So what’s the answer? Well, the money we spend on tax credits should be reduced gradually, but not by making massive cuts. It’s ludicrous suddenly to slash tax credits whilst the minimum wage goes up gradually over five years. The government should continue to raise the minimum wage so that the tax credit bill is more manageable - we shouldn't be subsidising big businesses. 

Also, if they continue raising tax thresholds and the amount of free childcare, then this will allow them to reduce tax credits, albeit slightly. In this way, the Conservatives can ensure that absolutely no one is being made worse-off and that the poorest workers aren’t losing out. 

Of course, this will mean that the government saves far less money from tax credits, but surely that is the only option. Though tax credits can be reduced according to wage rises, introduction of more free childcare and rise in tax thresholds, Osborne's hope of saving £15 billion is simply unfeasible. If they want to reduce the cost of tax credits, then tax brackets and wages must continue to rise.

As of yet, no major political party seems to agree with me. Why is this? Because Cameron and Osborne are pulling out all the stops to reach a surplus by 2020, and they are quite happy to do so on the backs of low-paid workers.

Corbyn, on the other hand, has never supported any reduction in welfare in all his time as a Member of Parliament, so we can’t expect anything particularly sensible from him - though he does support a higher minimum wage, and this will contribute towards a lower tax credit budget. And finally, Tim Farron has continued the Lib Dem reputation for vagueness and ambiguity, happy to condemn the cuts but unable to offer an alternative.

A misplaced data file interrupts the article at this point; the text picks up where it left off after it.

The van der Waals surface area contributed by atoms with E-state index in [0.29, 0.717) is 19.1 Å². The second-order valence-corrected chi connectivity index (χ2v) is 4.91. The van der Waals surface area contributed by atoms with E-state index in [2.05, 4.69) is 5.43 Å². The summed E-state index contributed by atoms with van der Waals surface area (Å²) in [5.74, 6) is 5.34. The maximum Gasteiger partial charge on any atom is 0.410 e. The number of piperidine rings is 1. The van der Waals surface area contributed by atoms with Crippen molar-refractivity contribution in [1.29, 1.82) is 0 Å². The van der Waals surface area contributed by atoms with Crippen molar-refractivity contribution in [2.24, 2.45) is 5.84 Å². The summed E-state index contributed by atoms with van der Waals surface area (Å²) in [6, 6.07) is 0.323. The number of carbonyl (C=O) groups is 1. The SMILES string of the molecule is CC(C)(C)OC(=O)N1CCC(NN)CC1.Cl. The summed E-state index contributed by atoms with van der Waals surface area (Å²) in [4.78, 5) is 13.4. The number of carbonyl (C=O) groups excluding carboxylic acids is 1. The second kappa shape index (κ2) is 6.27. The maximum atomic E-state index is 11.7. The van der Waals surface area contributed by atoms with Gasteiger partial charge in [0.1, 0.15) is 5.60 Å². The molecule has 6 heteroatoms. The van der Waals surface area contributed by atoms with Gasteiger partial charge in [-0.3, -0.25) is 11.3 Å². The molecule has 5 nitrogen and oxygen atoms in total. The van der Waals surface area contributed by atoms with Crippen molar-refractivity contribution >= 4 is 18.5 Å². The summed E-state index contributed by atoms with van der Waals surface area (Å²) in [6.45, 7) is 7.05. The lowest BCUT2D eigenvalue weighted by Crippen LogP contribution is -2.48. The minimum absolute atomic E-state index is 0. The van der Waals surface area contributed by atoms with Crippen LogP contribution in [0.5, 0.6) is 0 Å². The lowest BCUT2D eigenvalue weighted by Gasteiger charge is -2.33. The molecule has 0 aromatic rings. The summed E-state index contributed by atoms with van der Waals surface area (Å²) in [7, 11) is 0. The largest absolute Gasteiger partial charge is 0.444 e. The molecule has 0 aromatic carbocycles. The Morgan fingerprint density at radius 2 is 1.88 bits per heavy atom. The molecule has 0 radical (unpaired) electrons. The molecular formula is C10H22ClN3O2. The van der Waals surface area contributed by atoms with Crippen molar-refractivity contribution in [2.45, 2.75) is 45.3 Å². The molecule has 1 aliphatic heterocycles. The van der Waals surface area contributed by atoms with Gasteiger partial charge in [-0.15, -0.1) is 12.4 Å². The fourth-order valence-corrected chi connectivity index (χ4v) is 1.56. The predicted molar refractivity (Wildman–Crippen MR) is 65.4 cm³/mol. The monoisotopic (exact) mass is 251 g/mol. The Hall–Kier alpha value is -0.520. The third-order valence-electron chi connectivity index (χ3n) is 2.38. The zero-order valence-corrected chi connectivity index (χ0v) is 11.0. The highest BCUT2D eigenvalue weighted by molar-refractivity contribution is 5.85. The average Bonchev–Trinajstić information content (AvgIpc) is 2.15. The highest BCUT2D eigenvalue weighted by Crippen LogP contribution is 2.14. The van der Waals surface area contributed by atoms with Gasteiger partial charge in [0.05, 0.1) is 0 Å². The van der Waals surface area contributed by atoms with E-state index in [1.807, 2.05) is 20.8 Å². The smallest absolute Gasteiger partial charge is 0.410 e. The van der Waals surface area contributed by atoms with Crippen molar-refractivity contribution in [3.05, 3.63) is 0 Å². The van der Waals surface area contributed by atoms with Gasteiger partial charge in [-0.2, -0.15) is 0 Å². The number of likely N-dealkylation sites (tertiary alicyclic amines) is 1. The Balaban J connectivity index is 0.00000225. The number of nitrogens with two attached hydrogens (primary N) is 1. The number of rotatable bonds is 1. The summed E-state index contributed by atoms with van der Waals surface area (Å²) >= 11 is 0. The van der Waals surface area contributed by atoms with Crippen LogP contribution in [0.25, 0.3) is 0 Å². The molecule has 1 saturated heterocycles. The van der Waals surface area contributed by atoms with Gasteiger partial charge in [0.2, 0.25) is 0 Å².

Surely, this is the solution: decreasing welfare spending so that the government aren't subsidising big businesses who refuse to pay a living wage, whilst also ensuring that low-income earners aren’t forced to struggle even more to survive. If Corbyn wants to be seen as electable, this ought to be the argument he adopts.


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  4. Thanks for commenting, I'm sorry you didn't agree with my points :) keep commenting!

  5. I agree in principle with what you say, but you haven't mentioned some of the other ways to cut the deficit, other than through the welfare budget. The Welfare budget isn't the only area where savings can be made and it does seem to be taking the brunt. I also wonder what will happen if employers can't afford to pay the minimum wage and have to close their businesses. Is there a Plan B?

    1. Hmm I don't know. I've always thought we should introduce a curved corporation tax like we have with income tax so smaller businesses can afford to pay higher wages because they are paying less corporation tax, whilst bigger businesses are paying more corporation tax. But I don't know if this is feasible.

  6. Naomi: it's very kind of you to share Tom's blog, although I'm a bit surprised y are sharing it if you think it is so bad. Perhaps you can enlighten us about 'how tax credits work' which you think Tom has misunderstood.